Understanding the Immune System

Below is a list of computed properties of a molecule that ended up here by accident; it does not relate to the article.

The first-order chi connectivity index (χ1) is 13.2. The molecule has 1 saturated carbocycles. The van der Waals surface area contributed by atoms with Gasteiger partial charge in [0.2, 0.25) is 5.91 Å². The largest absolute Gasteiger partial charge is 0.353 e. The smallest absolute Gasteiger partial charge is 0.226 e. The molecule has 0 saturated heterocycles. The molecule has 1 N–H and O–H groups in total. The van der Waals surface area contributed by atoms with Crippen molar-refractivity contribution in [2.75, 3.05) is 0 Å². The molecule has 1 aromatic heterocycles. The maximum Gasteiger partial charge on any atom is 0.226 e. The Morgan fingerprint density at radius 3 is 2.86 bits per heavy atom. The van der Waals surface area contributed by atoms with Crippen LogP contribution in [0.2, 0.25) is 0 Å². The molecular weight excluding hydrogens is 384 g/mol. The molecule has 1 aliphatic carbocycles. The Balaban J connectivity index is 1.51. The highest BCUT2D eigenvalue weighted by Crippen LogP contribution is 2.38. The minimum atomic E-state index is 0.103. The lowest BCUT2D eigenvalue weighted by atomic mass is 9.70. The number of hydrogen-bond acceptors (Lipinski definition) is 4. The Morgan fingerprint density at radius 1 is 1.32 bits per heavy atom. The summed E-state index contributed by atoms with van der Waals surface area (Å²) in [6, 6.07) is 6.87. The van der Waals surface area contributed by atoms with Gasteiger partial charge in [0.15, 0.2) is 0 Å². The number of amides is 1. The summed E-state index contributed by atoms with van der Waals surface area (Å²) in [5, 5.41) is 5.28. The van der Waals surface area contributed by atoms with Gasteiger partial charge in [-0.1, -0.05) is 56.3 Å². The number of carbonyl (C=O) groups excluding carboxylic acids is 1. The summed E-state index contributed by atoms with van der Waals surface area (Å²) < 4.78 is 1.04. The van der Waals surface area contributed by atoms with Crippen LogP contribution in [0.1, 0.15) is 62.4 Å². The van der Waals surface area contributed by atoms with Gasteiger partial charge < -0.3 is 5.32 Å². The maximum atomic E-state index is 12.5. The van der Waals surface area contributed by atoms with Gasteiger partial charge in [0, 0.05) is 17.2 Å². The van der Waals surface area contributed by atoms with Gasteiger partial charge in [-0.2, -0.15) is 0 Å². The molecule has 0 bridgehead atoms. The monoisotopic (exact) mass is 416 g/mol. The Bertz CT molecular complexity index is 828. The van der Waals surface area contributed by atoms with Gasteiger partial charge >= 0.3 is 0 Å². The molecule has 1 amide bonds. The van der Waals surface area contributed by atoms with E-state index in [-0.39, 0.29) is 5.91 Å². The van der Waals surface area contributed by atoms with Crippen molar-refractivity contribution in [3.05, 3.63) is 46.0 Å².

The immune system is designed to protect us from infection, but when its regulation is impaired it can give rise to diseases in which normal tissues are damaged. Lupus (SLE) is the prototype of such a disease. The component of the immune system that regulates its activity is a type of white blood cell called a lymphocyte. Like all cells, a complex network of regulatory proteins controls the activation of a lymphocyte. Among the most important of these is one called Ras. Ras functions as a simple molecular switch (“on” versus “off”). Recently, a strain of mice that develop lupus was found to have defective control of Ras. Dr. Adam Mor developed novel tools to study when and where Ras becomes active in living cells. He will apply these tools to lymphocytes from normal and lupus mice to learn what aspects of Ras activation are relevant for the development of the disease. In order to prevent onset of the disease, we must understand the defects at the molecular level. Learning the basic pathways involved in the pathology of lupus is a crucial step in the development of drugs against the disease.